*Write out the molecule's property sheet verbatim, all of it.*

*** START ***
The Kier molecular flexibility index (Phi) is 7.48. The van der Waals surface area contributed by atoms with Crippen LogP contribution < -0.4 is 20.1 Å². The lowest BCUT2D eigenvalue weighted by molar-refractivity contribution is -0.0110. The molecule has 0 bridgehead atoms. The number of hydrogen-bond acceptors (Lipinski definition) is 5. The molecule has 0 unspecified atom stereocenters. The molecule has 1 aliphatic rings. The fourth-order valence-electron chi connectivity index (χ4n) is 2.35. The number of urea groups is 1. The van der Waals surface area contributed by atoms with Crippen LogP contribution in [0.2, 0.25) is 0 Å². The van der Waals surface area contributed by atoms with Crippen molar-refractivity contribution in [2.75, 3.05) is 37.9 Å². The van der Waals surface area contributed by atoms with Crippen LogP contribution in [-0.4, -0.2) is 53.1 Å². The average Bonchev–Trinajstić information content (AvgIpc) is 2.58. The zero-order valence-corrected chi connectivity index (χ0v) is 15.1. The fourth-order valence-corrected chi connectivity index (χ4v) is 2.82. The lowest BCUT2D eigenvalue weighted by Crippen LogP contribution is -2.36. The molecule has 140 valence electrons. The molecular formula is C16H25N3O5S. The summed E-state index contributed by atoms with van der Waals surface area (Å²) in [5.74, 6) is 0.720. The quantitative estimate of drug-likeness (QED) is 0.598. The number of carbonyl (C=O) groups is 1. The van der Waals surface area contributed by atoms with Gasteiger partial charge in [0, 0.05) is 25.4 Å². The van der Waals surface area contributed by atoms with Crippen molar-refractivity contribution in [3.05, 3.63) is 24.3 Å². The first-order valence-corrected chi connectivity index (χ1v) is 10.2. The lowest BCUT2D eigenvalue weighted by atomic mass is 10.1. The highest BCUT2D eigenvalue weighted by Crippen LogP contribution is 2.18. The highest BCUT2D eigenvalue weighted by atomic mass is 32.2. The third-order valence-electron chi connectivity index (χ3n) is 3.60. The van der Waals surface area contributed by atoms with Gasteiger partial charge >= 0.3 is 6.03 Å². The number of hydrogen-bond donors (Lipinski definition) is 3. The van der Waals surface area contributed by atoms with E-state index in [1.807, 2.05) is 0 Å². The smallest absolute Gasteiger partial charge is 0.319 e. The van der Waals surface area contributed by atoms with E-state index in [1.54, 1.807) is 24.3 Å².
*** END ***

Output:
The Kier molecular flexibility index (Phi) is 7.48. The van der Waals surface area contributed by atoms with Crippen LogP contribution < -0.4 is 20.1 Å². The lowest BCUT2D eigenvalue weighted by molar-refractivity contribution is -0.0110. The molecule has 0 bridgehead atoms. The number of hydrogen-bond acceptors (Lipinski definition) is 5. The molecule has 0 unspecified atom stereocenters. The molecule has 1 aliphatic rings. The fourth-order valence-electron chi connectivity index (χ4n) is 2.35. The number of urea groups is 1. The van der Waals surface area contributed by atoms with Crippen LogP contribution in [0.2, 0.25) is 0 Å². The van der Waals surface area contributed by atoms with Crippen molar-refractivity contribution in [2.75, 3.05) is 37.9 Å². The van der Waals surface area contributed by atoms with Crippen LogP contribution in [-0.4, -0.2) is 53.1 Å². The average Bonchev–Trinajstić information content (AvgIpc) is 2.58. The zero-order valence-corrected chi connectivity index (χ0v) is 15.1. The fourth-order valence-corrected chi connectivity index (χ4v) is 2.82. The lowest BCUT2D eigenvalue weighted by Crippen LogP contribution is -2.36. The molecule has 140 valence electrons. The molecular formula is C16H25N3O5S. The summed E-state index contributed by atoms with van der Waals surface area (Å²) in [5.74, 6) is 0.720. The quantitative estimate of drug-likeness (QED) is 0.598. The number of carbonyl (C=O) groups is 1. The van der Waals surface area contributed by atoms with Gasteiger partial charge in [0, 0.05) is 25.4 Å². The van der Waals surface area contributed by atoms with Crippen molar-refractivity contribution in [3.05, 3.63) is 24.3 Å². The first-order valence-corrected chi connectivity index (χ1v) is 10.2. The lowest BCUT2D eigenvalue weighted by atomic mass is 10.1. The highest BCUT2D eigenvalue weighted by Crippen LogP contribution is 2.18. The highest BCUT2D eigenvalue weighted by atomic mass is 32.2. The third-order valence-electron chi connectivity index (χ3n) is 3.60. The van der Waals surface area contributed by atoms with Gasteiger partial charge >= 0.3 is 6.03 Å². The number of hydrogen-bond donors (Lipinski definition) is 3. The van der Waals surface area contributed by atoms with E-state index in [1.807, 2.05) is 0 Å². The smallest absolute Gasteiger partial charge is 0.319 e. The van der Waals surface area contributed by atoms with E-state index in [1.54, 1.807) is 24.3 Å².